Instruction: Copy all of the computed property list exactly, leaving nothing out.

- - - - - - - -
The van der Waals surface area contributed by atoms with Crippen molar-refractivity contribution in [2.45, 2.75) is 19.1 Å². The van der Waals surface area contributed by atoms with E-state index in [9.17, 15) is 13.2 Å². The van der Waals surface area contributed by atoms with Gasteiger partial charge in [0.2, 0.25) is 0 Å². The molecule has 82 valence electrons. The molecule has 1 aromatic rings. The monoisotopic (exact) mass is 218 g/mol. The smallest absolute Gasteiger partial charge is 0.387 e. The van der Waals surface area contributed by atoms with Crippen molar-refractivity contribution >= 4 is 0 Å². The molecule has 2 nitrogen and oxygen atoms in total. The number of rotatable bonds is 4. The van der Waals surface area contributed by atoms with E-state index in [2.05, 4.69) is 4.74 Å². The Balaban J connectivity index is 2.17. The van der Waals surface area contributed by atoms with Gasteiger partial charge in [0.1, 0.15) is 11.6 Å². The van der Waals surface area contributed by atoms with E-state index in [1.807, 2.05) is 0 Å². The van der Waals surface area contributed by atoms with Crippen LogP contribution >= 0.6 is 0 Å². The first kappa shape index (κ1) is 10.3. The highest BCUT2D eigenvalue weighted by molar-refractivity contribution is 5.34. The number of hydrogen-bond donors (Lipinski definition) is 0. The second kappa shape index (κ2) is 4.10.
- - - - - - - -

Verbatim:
The van der Waals surface area contributed by atoms with Crippen molar-refractivity contribution in [2.45, 2.75) is 19.1 Å². The van der Waals surface area contributed by atoms with E-state index in [9.17, 15) is 13.2 Å². The van der Waals surface area contributed by atoms with Gasteiger partial charge in [0.2, 0.25) is 0 Å². The molecule has 82 valence electrons. The molecule has 1 aromatic rings. The monoisotopic (exact) mass is 218 g/mol. The smallest absolute Gasteiger partial charge is 0.387 e. The van der Waals surface area contributed by atoms with Crippen molar-refractivity contribution >= 4 is 0 Å². The molecule has 2 nitrogen and oxygen atoms in total. The number of rotatable bonds is 4. The van der Waals surface area contributed by atoms with E-state index in [2.05, 4.69) is 4.74 Å². The Balaban J connectivity index is 2.17. The van der Waals surface area contributed by atoms with Gasteiger partial charge in [0.1, 0.15) is 11.6 Å². The van der Waals surface area contributed by atoms with E-state index in [1.807, 2.05) is 0 Å². The van der Waals surface area contributed by atoms with Crippen LogP contribution >= 0.6 is 0 Å². The first kappa shape index (κ1) is 10.3. The highest BCUT2D eigenvalue weighted by molar-refractivity contribution is 5.34. The number of hydrogen-bond donors (Lipinski definition) is 0. The second kappa shape index (κ2) is 4.10.